I've been vacationing in beautiful Boulder, CO, and have realized that cycling in the Chicago area seriously sucks. I'd move, but have other obligations. I was specifically wondering what the best way is to simulate hills in order to at least somewhat train for them. I've been here a week and was horrible at climbing for the first few days, but caught on quickly. I like the way extended climbs feel and would love to be able to do them or fake them in the flat area of Chicago.
Alternatively, does anyone know of any rides with significant hills (even anything rolling) within a reasonable (even bikeable) distance from Evanston, IL? Doubtful, but you never know. I know that some parts a little north are less flat, at least.
I don't think you can really fake it. When climbing I can push the effort to a very high level and hold it, but it is extremely difficult for me to ride at the same effort (Heart rate) when riding on the flats.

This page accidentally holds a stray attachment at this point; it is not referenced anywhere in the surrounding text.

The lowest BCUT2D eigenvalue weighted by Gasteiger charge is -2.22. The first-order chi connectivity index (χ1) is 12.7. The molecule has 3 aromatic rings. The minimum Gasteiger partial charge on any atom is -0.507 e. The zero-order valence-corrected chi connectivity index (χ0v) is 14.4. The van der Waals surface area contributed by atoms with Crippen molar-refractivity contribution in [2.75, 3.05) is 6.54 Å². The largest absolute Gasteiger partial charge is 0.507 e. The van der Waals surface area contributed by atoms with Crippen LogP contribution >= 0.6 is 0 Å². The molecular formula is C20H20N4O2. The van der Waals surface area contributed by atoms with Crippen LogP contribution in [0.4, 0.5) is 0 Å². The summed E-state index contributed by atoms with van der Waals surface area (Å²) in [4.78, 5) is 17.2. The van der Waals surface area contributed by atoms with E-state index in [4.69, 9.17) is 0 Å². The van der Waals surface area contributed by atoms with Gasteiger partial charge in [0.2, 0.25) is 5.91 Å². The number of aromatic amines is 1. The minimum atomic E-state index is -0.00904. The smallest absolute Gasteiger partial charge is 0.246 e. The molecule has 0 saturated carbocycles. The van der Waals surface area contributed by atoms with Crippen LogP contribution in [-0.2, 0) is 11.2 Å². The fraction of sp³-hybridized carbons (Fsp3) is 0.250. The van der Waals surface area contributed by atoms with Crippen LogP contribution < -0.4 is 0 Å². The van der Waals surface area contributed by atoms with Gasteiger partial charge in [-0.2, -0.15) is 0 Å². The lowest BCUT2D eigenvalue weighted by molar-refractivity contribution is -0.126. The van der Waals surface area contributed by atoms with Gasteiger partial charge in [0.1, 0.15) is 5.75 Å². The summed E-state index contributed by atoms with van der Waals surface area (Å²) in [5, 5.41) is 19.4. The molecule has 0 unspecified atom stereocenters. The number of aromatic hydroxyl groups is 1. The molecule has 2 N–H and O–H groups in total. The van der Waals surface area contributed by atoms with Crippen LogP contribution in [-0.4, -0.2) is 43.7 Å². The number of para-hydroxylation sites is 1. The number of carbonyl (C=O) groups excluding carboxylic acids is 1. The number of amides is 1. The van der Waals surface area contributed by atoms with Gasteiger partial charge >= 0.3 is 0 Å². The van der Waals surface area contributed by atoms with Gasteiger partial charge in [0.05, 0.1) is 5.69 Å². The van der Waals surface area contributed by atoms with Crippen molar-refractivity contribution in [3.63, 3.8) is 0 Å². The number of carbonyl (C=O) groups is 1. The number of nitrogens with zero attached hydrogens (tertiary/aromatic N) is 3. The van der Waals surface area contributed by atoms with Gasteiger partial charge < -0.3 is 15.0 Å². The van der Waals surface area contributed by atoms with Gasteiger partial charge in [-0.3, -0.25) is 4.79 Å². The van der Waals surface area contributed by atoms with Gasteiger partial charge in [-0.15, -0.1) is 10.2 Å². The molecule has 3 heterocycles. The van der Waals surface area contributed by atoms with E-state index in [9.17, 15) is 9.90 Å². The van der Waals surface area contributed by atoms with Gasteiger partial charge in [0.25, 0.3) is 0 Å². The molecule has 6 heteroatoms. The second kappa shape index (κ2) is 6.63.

You need rollers with a resistance unit. Performance has some reasonably priced ones. Then you need some workouts to do one them. I like doing one-legged pedaling intervals, very fast pedaling intervals, and lactate threshold intervals. Also try riding steadily in zone 3 and 100 cadence for a couple of 20 minutes intervals, 5 minute rest between. And building up to riding at 70 cadence in zone 3 continuously for an hour. Start with 15 minute intervals. All those things will really help your climbing, should you ever encounter a hill again. They're also pretty good for TTing.
Most folks don't want to spend a whole lot of time on rollers or trainers, so the thing is to push the envelope on them, so it takes less time to get the training effect. Otherwise, you'd be outside.
If you go to a gym, you can use a stair climber. It is not the greatest thing. But climbing on a stairclimber is pretty similar in feel (at least to me) as to climbing a hill on a bike.
I think the suggestions on trainers should work. You just crank up the resistance and get out of the saddle. If you want the complete feel, you can incline the bike.
Remember, the hills out in Colorado on the roads generally do not get steeper than 7% and that is not really that terrible if you have low gears. I have taken riding vacations out in the rockies and done fine on long climbs and I live in Orlando, FL which is pretty flat.